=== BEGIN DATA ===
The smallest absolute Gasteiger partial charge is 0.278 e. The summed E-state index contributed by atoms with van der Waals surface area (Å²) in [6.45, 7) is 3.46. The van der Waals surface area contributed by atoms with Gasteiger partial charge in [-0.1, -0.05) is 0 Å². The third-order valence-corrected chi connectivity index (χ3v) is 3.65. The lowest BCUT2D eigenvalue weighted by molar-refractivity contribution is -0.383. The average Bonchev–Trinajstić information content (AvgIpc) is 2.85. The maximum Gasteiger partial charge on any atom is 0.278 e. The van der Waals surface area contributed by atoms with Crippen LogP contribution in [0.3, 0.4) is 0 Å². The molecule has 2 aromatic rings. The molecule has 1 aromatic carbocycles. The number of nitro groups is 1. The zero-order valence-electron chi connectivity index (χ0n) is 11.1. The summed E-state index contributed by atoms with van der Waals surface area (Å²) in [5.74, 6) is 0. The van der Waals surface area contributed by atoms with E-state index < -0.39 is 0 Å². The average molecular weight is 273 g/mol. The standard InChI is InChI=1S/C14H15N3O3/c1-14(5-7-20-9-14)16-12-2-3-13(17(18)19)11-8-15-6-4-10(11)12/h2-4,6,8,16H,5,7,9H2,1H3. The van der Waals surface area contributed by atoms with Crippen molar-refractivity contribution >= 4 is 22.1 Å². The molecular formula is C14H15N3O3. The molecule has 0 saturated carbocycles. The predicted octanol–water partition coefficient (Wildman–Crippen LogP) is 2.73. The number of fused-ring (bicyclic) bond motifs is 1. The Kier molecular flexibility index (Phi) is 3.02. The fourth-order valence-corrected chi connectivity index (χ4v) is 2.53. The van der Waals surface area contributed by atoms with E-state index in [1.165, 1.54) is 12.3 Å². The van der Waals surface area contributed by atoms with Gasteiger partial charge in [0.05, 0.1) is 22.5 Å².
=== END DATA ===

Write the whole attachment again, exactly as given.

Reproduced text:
The smallest absolute Gasteiger partial charge is 0.278 e. The summed E-state index contributed by atoms with van der Waals surface area (Å²) in [6.45, 7) is 3.46. The van der Waals surface area contributed by atoms with Gasteiger partial charge in [-0.1, -0.05) is 0 Å². The third-order valence-corrected chi connectivity index (χ3v) is 3.65. The lowest BCUT2D eigenvalue weighted by molar-refractivity contribution is -0.383. The average Bonchev–Trinajstić information content (AvgIpc) is 2.85. The maximum Gasteiger partial charge on any atom is 0.278 e. The van der Waals surface area contributed by atoms with Crippen LogP contribution in [0.3, 0.4) is 0 Å². The molecule has 2 aromatic rings. The molecule has 1 aromatic carbocycles. The number of nitro groups is 1. The zero-order valence-electron chi connectivity index (χ0n) is 11.1. The summed E-state index contributed by atoms with van der Waals surface area (Å²) in [5.74, 6) is 0. The van der Waals surface area contributed by atoms with E-state index < -0.39 is 0 Å². The average molecular weight is 273 g/mol. The standard InChI is InChI=1S/C14H15N3O3/c1-14(5-7-20-9-14)16-12-2-3-13(17(18)19)11-8-15-6-4-10(11)12/h2-4,6,8,16H,5,7,9H2,1H3. The van der Waals surface area contributed by atoms with Crippen molar-refractivity contribution >= 4 is 22.1 Å². The molecular formula is C14H15N3O3. The molecule has 0 saturated carbocycles. The predicted octanol–water partition coefficient (Wildman–Crippen LogP) is 2.73. The number of fused-ring (bicyclic) bond motifs is 1. The Kier molecular flexibility index (Phi) is 3.02. The fourth-order valence-corrected chi connectivity index (χ4v) is 2.53. The van der Waals surface area contributed by atoms with E-state index in [1.165, 1.54) is 12.3 Å². The van der Waals surface area contributed by atoms with Gasteiger partial charge in [0.05, 0.1) is 22.5 Å².